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How your brand can avoid social media #fails

For most marketing, PR and communication pros, social media is a blessing. Engaging LinkedIn content, viral videos, and smart campaigns can greatly elevate a brand’s cachet. But the medium can curse those who aren’t careful. After all, it only takes one bad post to crush a brand’s carefully cultivated goodwill.

To avoid being the next #SocialMediaFail poster child, here are a few quick hits on running a tight social media ship.


It’s not personal, it’s just business

First thing’s first: Check, and then double-check, which account you’re logged-in to. While that may seem like a most basic and obvious tip it still. keeps. happening. Preach a “check twice and post once” rule for authorized users.

Lesson: Once a post is out there, it can’t be taken back. An embarrassing tweet or video may be deleted, but that strategy may backfire. Users are agile and quick to screengrab blunders, which can bring further attention to the #fail.


Your timing is off

Most social media platforms allow users to schedule posts for specific times and dates. So even if you’re out of the office on, say, Christmas Day, your brand can still have a presence because of previously scheduled content.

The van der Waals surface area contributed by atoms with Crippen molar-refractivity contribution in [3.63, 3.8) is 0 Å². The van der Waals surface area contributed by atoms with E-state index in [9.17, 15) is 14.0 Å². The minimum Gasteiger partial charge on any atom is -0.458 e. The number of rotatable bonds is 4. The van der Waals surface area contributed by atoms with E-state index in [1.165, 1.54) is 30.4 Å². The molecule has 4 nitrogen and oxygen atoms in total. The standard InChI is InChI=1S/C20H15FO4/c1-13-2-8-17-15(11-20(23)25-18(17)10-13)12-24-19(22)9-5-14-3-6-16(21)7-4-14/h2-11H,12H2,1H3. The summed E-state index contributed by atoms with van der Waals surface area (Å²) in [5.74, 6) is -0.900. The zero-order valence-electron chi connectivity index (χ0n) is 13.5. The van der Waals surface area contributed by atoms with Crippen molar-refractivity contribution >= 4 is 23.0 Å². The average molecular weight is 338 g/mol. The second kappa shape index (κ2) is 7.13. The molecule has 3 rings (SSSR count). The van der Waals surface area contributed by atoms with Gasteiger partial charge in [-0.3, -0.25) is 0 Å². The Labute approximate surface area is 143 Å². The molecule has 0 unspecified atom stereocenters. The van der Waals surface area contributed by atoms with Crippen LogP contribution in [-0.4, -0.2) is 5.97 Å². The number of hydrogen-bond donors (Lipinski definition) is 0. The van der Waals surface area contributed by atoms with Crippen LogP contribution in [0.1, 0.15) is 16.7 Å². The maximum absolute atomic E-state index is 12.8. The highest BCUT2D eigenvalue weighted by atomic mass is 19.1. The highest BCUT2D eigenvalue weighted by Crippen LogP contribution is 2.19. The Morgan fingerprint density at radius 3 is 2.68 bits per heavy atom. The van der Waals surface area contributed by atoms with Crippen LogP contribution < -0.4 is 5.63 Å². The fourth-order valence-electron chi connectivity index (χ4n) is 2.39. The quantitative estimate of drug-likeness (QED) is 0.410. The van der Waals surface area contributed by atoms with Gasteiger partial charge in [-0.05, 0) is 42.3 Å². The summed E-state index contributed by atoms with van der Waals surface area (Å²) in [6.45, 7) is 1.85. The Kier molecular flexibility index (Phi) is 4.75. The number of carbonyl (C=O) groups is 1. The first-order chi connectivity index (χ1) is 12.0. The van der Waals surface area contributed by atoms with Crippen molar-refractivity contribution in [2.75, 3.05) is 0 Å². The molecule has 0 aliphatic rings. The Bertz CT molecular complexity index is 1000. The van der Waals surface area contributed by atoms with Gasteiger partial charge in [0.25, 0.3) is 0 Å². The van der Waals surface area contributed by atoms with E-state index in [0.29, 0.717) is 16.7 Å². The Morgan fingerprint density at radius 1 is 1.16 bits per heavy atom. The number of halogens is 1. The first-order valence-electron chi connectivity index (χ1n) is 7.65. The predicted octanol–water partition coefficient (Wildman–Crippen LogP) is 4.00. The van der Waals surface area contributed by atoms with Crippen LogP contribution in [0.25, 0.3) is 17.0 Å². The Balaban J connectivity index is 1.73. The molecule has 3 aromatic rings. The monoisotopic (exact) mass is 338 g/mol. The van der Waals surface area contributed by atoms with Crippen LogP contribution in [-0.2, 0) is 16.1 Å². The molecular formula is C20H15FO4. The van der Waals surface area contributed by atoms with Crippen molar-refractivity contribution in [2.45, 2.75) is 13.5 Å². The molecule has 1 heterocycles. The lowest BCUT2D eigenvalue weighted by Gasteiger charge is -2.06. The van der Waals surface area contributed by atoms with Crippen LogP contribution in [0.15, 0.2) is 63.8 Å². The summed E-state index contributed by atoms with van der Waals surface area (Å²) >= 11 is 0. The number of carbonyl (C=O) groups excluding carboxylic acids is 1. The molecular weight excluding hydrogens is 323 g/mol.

But there’s also a downside.

In between the time a post is scheduled and when it’s actually sent, there is ample opportunity for unforeseen events to occur. An NRA-affiliated account had scheduled this tweet, which was shared mere hours after the Aurora movie theater shooting. The backlash was swift and unrelenting.

Lesson: Do not just set it and forget it. Be aware of external events that may affect the context of your posts.


Q&As are all about engagement. While they open a direct and immediate line of communication, Q&As can sometimes go off the rails and take your brand off-message. British Gas knows this all too well. The energy company hosted a Q&A the same day they announced a nearly 10% rate hike for heating bills, leading to many angry questions.

This is the danger of having marketing operating in its own “functional” silo.

Lesson: Keep your marketing team updated on major initiatives and potential crises.

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